Have a watch of Nagle’s clip, and gain a new appreciation for these men and women who work tirelessly and often thanklessly behind the scenes.

‘Never Been Kissed’ and making wise choices about sexuality.

Free-Vector-Graphic-Art-Kiss1Drew Barrymore’s film, ‘Never Been Kissed,’ came out in 1999, my first year of high school. That movie was one of the big hits amongst teenage girls that year.

I remember my girlfriends and I being enthralled by the love story, and even re-winding and re-playing the scene when the heroine finally gets kissed.

Years later, however, I was horrified when I watched it for the first time as an adult, and as a teacher.

The main plot line involves a reporter going undercover as a student in a high school and ending up with a crush on her English teacher. He clearly reciprocates and makes a poor effort at concealing his feelings for her, until the end when he finally finds out that she is, in fact, an adult.

Now, I am sickened by the way in which the young teacher was mesmerized by his student. It makes me wonder how I could watch it, so unfazed, as a teenager.

It reminds me of a statement I heard recently: ‘There are legal ages for sex for a reason.’ Adolescent brains aren’t developed enough to deal with many aspects of their sexuality.

As a teenager, I somehow missed the inappropriateness of the film’s central love affair. Something that probably should have bothered me seemed romantic. As an adult, it all looks quite different.

It is important that we, as adults, protect our teenagers from making poor choices, until they are old enough to choose wisely.

When my Year 12s Play Pictionary

I had my last day with my senior students today. Earlier in the year, during a down moment, we played a class game of Pictionary: Two teams, two whiteboards, a lot of shouting and ‘senior worthy’ things to draw like ‘quantum physics’ and ‘Boo Radley.’

It became so raucous and epic that we decided to have the game of all games for our final lesson at the end of the year. Not only was my class involved, but also a few stragglers we’d picked up over the year; it was game on.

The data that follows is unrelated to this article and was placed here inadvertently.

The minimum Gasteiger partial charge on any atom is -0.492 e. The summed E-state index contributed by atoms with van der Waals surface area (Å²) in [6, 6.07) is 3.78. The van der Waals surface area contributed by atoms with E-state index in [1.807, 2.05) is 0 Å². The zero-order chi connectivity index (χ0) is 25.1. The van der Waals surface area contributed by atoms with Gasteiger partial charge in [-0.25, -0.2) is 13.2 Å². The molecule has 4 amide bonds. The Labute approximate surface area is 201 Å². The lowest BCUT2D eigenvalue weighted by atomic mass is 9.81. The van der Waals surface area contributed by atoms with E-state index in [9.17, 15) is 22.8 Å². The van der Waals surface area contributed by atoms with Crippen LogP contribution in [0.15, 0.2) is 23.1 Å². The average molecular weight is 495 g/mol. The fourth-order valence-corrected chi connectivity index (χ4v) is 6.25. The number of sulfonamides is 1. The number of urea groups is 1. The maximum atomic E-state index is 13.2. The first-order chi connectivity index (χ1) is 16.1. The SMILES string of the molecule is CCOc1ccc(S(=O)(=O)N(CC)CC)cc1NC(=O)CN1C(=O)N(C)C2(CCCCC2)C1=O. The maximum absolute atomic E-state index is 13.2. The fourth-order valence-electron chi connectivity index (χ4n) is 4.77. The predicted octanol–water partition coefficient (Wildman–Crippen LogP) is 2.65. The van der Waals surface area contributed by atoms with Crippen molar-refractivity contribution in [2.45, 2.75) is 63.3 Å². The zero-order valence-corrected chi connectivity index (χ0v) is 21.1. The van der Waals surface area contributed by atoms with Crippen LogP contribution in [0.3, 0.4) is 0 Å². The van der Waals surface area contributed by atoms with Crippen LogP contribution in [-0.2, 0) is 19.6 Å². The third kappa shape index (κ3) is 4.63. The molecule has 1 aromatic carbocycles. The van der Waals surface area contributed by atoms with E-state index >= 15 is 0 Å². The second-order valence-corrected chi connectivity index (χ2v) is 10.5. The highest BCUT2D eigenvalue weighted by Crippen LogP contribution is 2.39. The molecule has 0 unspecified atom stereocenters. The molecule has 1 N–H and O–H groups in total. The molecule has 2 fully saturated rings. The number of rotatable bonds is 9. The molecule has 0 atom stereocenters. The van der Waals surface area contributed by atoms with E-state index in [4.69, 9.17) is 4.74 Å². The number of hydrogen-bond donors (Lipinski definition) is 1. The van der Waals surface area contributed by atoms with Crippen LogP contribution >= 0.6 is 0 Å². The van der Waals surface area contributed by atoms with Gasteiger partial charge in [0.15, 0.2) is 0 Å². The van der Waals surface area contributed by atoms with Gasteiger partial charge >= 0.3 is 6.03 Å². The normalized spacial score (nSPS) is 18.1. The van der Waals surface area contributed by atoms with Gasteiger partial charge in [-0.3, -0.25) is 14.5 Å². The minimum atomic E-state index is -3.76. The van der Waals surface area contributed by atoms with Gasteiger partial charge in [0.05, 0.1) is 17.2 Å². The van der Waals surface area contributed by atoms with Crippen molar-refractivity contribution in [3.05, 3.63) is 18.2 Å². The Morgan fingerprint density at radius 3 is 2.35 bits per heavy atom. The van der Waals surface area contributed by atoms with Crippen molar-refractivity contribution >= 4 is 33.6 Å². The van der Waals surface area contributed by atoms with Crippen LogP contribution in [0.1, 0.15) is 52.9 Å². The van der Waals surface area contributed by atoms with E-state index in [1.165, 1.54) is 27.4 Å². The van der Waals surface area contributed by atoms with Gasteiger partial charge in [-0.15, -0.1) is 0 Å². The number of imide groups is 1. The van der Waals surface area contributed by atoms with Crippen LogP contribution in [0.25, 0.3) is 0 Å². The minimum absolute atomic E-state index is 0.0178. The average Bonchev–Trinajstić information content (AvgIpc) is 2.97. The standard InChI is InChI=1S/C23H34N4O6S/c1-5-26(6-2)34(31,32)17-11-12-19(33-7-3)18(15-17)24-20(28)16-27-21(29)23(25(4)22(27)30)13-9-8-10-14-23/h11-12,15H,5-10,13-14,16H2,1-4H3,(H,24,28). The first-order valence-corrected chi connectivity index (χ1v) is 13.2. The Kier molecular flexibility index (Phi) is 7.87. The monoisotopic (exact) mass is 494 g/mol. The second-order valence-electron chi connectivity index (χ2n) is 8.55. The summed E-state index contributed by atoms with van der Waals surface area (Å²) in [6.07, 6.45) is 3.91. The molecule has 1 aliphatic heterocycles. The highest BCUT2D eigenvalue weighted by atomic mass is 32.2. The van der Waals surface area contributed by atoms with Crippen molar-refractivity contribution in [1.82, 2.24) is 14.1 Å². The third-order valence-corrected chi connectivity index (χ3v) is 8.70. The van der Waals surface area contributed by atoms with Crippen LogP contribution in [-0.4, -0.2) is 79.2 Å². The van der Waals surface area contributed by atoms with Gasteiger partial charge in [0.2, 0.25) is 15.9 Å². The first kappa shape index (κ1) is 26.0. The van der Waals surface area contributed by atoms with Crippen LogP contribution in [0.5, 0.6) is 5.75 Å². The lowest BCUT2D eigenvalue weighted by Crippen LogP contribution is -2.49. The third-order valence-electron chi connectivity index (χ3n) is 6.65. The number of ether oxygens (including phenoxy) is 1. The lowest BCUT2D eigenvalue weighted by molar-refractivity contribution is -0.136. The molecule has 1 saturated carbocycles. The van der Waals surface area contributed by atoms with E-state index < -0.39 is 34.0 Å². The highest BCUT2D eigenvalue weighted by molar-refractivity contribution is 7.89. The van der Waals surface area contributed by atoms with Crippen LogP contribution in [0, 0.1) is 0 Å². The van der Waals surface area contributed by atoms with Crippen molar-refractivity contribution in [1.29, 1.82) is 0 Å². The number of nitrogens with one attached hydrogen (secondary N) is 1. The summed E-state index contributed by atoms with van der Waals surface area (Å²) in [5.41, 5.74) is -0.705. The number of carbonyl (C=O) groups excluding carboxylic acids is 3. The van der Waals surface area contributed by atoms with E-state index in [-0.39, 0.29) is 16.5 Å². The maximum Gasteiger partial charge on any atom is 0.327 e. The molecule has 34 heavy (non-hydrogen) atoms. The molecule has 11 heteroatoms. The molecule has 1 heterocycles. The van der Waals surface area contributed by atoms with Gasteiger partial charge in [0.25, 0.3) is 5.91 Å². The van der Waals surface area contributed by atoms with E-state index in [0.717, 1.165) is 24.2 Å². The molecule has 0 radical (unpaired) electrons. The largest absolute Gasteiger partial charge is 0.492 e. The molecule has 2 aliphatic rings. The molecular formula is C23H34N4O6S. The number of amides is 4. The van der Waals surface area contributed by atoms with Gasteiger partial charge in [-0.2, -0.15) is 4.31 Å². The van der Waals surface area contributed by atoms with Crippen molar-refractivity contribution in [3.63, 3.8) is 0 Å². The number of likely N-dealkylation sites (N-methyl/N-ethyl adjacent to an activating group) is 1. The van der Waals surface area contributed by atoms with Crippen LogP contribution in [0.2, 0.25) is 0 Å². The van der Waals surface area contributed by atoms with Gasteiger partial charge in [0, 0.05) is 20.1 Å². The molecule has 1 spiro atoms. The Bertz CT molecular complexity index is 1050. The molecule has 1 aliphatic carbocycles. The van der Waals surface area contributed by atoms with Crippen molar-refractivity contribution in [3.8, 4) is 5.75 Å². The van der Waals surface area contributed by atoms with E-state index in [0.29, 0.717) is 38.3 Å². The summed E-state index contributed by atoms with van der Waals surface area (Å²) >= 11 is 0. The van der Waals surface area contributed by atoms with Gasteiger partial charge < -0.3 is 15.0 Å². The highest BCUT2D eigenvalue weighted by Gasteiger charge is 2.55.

The following pictures were taken the moment after the team had correctly guessed the answer. I’ve put the answers at the end, so that you can have a guess too, though I think you’ll agree, their guessing skills are better than their drawing ones!

Class of 2013, thank you for a crazy year, and for the side-splitting laughter you caused me during this game!

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ANSWERS:

1. The Hunger Games

2. Encyclopedia

3. Air Force One

4. Compulsory Education

5. LOST

6. Carbon Dioxide

7. Evening

8. Oh Captain, my Captain

9. Machu Picchu

10. 21st Birthday

11. Back to the Future

12. Hitchhiker’s Guide to the Galaxy

13. The Roman Empire

14. Fossil

15. Abba

16. Seven Wonders of the World

Any Luck?

The Barr Smith Library Reading Room

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I love the Barr Smith Library reading room.

I never managed to study in there, though. Instead I’d have to hole up at some 70s style desk, in a dank corner, behind the stacks on level 2, because the beauty of the reading room made study impossible. Sometimes I’d sit in there though, pretending to work. I was always amazed by the air. Unlike the rest of the library, dull, stuffy and smelling of old books (surprise surprise), the reading room seemed to have the natural airflow of a European cathedral.

The reading room embodies my romantic ideas of universities; the paradoxical mix of tradition and history with freedom of thought and inspiration. I love that as I sat there my feet would rest on an old pipe that ran beneath the desk as a testament to a bygone era (someone once told me, the pipes used to carry hot water to keep the students’ feet warm). The old wooden desks, with inkwells in the corners, were inlaid with bottle green leather, and I’d smile as I looked at the various etchings and carved graffiti that I romantically imagined predated the war era (but that were probably circa 1990s).

The Barr Smith reading room made me feel like I was a part of something great; that I was one in a long line of scholars who had and would change the world. It almost whispered to me, ‘Seize the day girl; make your life extraordinary.’